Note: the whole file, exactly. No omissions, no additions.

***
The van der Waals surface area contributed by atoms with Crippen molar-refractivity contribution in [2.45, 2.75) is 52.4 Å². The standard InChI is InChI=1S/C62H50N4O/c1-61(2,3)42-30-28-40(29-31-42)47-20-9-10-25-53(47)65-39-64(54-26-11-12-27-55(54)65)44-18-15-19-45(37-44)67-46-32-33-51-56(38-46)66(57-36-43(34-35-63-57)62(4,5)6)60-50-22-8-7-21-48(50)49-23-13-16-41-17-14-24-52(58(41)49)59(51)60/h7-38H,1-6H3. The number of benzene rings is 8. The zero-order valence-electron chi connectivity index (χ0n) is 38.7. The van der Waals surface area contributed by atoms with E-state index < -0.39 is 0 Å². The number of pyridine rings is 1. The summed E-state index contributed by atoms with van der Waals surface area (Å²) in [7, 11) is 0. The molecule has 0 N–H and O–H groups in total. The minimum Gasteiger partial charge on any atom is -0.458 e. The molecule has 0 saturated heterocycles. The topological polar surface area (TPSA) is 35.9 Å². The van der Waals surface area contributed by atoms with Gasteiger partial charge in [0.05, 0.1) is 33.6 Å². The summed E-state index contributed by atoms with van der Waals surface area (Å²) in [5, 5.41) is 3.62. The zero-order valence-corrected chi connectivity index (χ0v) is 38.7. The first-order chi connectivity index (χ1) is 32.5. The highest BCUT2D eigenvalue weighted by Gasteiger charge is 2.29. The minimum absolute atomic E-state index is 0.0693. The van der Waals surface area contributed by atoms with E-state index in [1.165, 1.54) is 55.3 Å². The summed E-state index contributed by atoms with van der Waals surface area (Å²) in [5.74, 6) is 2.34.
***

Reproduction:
The van der Waals surface area contributed by atoms with Crippen molar-refractivity contribution in [2.45, 2.75) is 52.4 Å². The standard InChI is InChI=1S/C62H50N4O/c1-61(2,3)42-30-28-40(29-31-42)47-20-9-10-25-53(47)65-39-64(54-26-11-12-27-55(54)65)44-18-15-19-45(37-44)67-46-32-33-51-56(38-46)66(57-36-43(34-35-63-57)62(4,5)6)60-50-22-8-7-21-48(50)49-23-13-16-41-17-14-24-52(58(41)49)59(51)60/h7-38H,1-6H3. The number of benzene rings is 8. The zero-order valence-electron chi connectivity index (χ0n) is 38.7. The van der Waals surface area contributed by atoms with E-state index < -0.39 is 0 Å². The number of pyridine rings is 1. The summed E-state index contributed by atoms with van der Waals surface area (Å²) in [7, 11) is 0. The molecule has 0 N–H and O–H groups in total. The minimum Gasteiger partial charge on any atom is -0.458 e. The molecule has 0 saturated heterocycles. The topological polar surface area (TPSA) is 35.9 Å². The van der Waals surface area contributed by atoms with Gasteiger partial charge in [0.05, 0.1) is 33.6 Å². The summed E-state index contributed by atoms with van der Waals surface area (Å²) in [5, 5.41) is 3.62. The zero-order valence-corrected chi connectivity index (χ0v) is 38.7. The first-order chi connectivity index (χ1) is 32.5. The highest BCUT2D eigenvalue weighted by Gasteiger charge is 2.29. The minimum absolute atomic E-state index is 0.0693. The van der Waals surface area contributed by atoms with E-state index in [1.165, 1.54) is 55.3 Å². The summed E-state index contributed by atoms with van der Waals surface area (Å²) in [5.74, 6) is 2.34.